Duke Political Science and Public Policy Professor Bruce Jentleson is in the Middle East on a 10-day trip, as part of a delegation organized by the Center for American Progress visiting the United Arab Emirates, Jordan, the West Bank and Israel. This is his third ISLAMiCommentary blog post about his trip. by BRUCE JENTLESON for ISLAMiCommentary on JANUARY 9, 2014:
Bruce Jentleson (photo by Jim Wallace)
We’re now in Jordan, the second leg of our Center for American Progress Middle East trip designed to gain a better understanding of key issues in the region that affect and are affected by US policy. Our meetings here have included key advisors to King Abdullah and officials from the Ministry of Foreign Affairs and other Jordanian government agencies.
Whereas in the United Arab Emirates our foreign policy discussions focused principally on Egypt and Iran, in Jordan we addressed these issues but talks here were more focused on Syria.
Other than the people of Syria, who have been bearing the tragic burden of this civil war, Jordan has been feeling the impact more than any other nation.
The data and analyses in the recent Needs Assessment Review of the Impact of the Syrian Crisis on Jordan done by the United Nations are deeply disturbing. Close to 600,000 Syrian refugees have come to Jordan, equivalent to about 10% of the Jordanian population. To get some sense of what this number means, imagine that Canada’s population of 35 million ALL fled to join the 314 million people of the United States.
With only about 20% of Syrian refugees in Jordan living in refugee camps, and the rest in cities and rural communities, the societal impact has been widespread. Already crowded schools are becoming overcrowded. About 80 schools have had to do double shifts to accommodate Syrian children — and even then only a small percentage of Syrian kids are getting schooling.
Jordan’s budget deficit problems have been exacerbated by the refugee crisis. The cascading effect has been especially hard for the Jordanian poor for whom social services and public resources are already strained.
Overall, the Central Bank of Jordan estimates that the impact of the Syrian crisis cut Jordan’s GDP growth by 2 percentage points in 2013, which, according to the UN could “threaten not only to derail the development trajectory but also stunt economic growth and development for years to come.”
… The Israeli-Palestinian peace process was also a key topic in our discussions with Jordanian officials. Jordanians are especially complimentary of the diplomacy that Secretary of State John Kerry has been investing. For all the talk about a “pivot” to Asia, Secretary Kerry has been showing that he understands that the Middle East isn’t going away, and that as hard as these issues are today they are harder tomorrow. King Abdullah had had a lunch meeting with Palestinian President Abu Mazen just before we met with the King’s policy aides. The mood is hopeful of further progress and a genuine peace, but understandably cautious and concerned about whether this will come to fruition.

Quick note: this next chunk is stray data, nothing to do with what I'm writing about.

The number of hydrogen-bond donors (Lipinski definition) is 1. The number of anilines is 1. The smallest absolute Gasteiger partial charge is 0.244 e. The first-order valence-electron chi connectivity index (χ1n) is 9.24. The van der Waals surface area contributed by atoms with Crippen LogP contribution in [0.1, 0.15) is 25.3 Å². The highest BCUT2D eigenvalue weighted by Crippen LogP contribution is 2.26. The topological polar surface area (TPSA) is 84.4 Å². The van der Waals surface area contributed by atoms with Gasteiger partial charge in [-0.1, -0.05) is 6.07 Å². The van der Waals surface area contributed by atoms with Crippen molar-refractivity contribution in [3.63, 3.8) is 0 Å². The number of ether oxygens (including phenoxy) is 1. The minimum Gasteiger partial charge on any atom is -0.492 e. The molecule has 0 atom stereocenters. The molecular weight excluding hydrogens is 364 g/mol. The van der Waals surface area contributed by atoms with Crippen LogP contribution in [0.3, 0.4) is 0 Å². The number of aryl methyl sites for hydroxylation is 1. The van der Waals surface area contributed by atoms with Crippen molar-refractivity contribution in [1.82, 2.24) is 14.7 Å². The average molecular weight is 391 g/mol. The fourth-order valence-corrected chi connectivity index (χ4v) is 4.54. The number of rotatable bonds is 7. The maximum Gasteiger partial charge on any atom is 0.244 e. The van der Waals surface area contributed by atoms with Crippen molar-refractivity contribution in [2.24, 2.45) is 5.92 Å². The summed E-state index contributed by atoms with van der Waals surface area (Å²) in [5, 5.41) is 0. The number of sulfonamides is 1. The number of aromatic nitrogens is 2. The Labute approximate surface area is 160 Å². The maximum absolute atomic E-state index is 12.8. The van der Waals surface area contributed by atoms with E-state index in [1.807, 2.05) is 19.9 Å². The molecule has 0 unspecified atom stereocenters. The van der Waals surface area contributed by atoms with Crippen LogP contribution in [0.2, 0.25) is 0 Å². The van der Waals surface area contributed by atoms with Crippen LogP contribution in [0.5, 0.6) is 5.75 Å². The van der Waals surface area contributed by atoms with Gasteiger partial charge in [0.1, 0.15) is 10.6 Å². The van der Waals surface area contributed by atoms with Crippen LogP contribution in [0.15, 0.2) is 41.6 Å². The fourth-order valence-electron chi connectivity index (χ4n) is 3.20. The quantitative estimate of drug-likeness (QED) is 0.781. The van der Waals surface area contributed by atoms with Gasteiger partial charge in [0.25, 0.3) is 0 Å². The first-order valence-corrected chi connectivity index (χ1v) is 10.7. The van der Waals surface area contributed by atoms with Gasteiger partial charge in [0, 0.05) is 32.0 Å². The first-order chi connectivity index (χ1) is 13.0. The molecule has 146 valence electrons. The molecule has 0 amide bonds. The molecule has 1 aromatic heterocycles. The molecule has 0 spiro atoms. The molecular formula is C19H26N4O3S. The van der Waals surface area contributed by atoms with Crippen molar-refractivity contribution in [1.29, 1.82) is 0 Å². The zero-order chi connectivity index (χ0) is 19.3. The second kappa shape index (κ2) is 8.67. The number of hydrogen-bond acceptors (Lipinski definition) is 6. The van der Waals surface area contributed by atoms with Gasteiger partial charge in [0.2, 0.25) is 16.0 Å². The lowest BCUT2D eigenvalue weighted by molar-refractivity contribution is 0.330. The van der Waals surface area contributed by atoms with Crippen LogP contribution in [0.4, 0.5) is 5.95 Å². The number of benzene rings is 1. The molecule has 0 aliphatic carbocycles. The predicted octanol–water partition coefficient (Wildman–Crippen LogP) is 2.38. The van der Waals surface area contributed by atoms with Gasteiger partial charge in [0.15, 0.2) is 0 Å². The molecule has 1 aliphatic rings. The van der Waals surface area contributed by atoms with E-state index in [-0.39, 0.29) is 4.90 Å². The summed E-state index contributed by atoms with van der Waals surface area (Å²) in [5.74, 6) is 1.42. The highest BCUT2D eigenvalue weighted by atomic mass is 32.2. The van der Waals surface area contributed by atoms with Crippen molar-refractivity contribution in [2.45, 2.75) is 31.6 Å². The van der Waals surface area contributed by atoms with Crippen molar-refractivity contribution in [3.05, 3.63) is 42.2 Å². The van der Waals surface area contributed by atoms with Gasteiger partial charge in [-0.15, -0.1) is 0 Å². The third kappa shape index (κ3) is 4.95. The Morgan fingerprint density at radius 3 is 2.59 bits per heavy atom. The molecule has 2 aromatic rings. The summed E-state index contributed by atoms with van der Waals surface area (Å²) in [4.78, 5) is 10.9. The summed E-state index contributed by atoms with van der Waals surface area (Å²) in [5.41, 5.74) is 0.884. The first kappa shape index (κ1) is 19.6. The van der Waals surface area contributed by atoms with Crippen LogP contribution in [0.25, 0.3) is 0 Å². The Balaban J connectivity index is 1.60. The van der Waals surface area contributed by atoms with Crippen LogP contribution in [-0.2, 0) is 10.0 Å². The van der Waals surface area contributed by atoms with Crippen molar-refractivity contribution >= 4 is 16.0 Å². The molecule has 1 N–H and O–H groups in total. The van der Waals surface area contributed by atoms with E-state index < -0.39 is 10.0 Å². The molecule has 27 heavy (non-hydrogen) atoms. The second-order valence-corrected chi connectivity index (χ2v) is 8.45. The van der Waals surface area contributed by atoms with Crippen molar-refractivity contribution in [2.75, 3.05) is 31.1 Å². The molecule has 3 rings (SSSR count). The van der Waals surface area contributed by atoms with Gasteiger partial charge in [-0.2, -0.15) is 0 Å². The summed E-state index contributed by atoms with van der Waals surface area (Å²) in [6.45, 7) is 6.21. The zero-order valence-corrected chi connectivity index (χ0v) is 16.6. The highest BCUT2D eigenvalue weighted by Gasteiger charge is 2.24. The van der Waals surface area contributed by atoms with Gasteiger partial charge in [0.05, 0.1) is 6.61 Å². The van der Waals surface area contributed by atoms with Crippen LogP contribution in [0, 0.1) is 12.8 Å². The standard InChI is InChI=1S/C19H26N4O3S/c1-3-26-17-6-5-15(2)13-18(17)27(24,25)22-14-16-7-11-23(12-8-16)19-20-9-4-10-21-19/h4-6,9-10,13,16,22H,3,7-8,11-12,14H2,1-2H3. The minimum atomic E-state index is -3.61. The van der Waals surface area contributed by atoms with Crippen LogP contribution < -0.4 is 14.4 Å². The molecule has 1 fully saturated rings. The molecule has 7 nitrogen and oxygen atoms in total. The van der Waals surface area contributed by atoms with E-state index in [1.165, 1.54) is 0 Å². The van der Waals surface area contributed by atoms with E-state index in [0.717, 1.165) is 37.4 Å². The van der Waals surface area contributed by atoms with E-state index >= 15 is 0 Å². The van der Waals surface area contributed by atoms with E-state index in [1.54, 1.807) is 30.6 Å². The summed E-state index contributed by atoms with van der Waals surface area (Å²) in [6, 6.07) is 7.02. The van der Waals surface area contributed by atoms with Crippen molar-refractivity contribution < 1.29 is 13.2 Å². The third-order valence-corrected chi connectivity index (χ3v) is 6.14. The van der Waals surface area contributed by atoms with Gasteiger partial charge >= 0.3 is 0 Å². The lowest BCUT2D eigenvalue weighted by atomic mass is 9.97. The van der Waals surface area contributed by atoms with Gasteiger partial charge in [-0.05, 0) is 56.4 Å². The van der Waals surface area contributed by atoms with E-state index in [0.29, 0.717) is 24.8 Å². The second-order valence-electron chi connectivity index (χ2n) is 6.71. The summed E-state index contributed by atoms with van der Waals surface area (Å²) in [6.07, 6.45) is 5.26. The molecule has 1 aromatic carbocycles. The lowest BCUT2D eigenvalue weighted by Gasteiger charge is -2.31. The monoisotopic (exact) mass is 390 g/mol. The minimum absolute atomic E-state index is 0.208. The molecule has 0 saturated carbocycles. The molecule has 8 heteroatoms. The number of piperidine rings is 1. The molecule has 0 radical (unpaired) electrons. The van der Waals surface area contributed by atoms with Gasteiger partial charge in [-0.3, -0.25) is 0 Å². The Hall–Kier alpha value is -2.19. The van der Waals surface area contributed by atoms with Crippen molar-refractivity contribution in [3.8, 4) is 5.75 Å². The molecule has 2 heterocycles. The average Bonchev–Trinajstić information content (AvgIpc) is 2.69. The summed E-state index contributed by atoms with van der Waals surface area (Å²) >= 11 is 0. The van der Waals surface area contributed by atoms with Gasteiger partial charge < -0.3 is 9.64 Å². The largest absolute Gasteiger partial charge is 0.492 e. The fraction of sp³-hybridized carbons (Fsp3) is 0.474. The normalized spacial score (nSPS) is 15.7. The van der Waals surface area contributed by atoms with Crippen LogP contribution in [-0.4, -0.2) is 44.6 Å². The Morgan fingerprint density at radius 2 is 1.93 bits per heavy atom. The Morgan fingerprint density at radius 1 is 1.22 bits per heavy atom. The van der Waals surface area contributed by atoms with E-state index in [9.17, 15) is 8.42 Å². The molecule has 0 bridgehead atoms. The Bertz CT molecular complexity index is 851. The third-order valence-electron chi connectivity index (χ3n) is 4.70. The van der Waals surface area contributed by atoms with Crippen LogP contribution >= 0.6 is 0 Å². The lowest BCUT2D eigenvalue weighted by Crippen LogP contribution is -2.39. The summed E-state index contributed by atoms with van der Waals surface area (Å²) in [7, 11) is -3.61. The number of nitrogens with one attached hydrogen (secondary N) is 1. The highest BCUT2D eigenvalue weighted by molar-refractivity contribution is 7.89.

As a professor I tend to spend much of my time reading and researching, and while that has its own tremendous value, there is also so much to be learned from engaging directly with those who work in the policy world. I have appreciated the opportunity to listen to the fresh perspectives and ideas that they bring to the table and field-test my own theories and analyses.
Last night, US Ambassador to Jordan, Stuart Jones, hosted a dinner for our group to engage with Jordanian business, government and political leaders. These included some business leaders headed to Washington shortly to meet with Senators, executive branch officials and US business leaders on a range of commercial initiatives. And here too a Duke connection: Ambassador Jones is a Duke alum, and two of his children are currently Duke students!
While not quite as elegant as the dinner with Ambassador Jones, it turned out that what the New York Times called the best shawarma in all the Middle East was a few blocks from our hotel, a great lunch stop as you can see! (below)
Next leg, Israel…
Bruce Jentleson (far right) and colleagues sampling the local shawarma in Jordan.
Bruce W. Jentleson is Professor of Public Policy and Political Science at the Sanford School of Public Policy, Duke University, and affiliated faculty with the Duke Islamic Studies Center. He is also a Distinguished Scholar with the Woodrow Wilson International Center for Scholars (Jan.-June 2014), and Co-Principal Investigator with the Duke-American University-UC Berkeley “Bridging the Gap” initiative. Jentleson’s areas of expertise include Middle East peace and security, international conflict prevention, global governance, international security, and U.S. foreign policy. In 2009-11 he served as a Senior Advisor at the State Department. His publications include “American Foreign Policy: The Dynamics of Choice in the 21st Century” (W.W. Norton, 5th edition 2013). Current projects include U.S. policy in the new Middle East, genocide and mass atrocities prevention, and a study of leading statesmen/women of the last century. In Fall 2013 he taught the Coursera MOOC (Massive Open Online Course): “21st Century American Foreign Policy.”
- See more at: http://islamicommentary.org/2014/01/bruce-jentleson-blogs-from-jordan-syria-israeli-palestinian-peace-process-economy-top-discussions/#sthash.X2317XhX.dpuf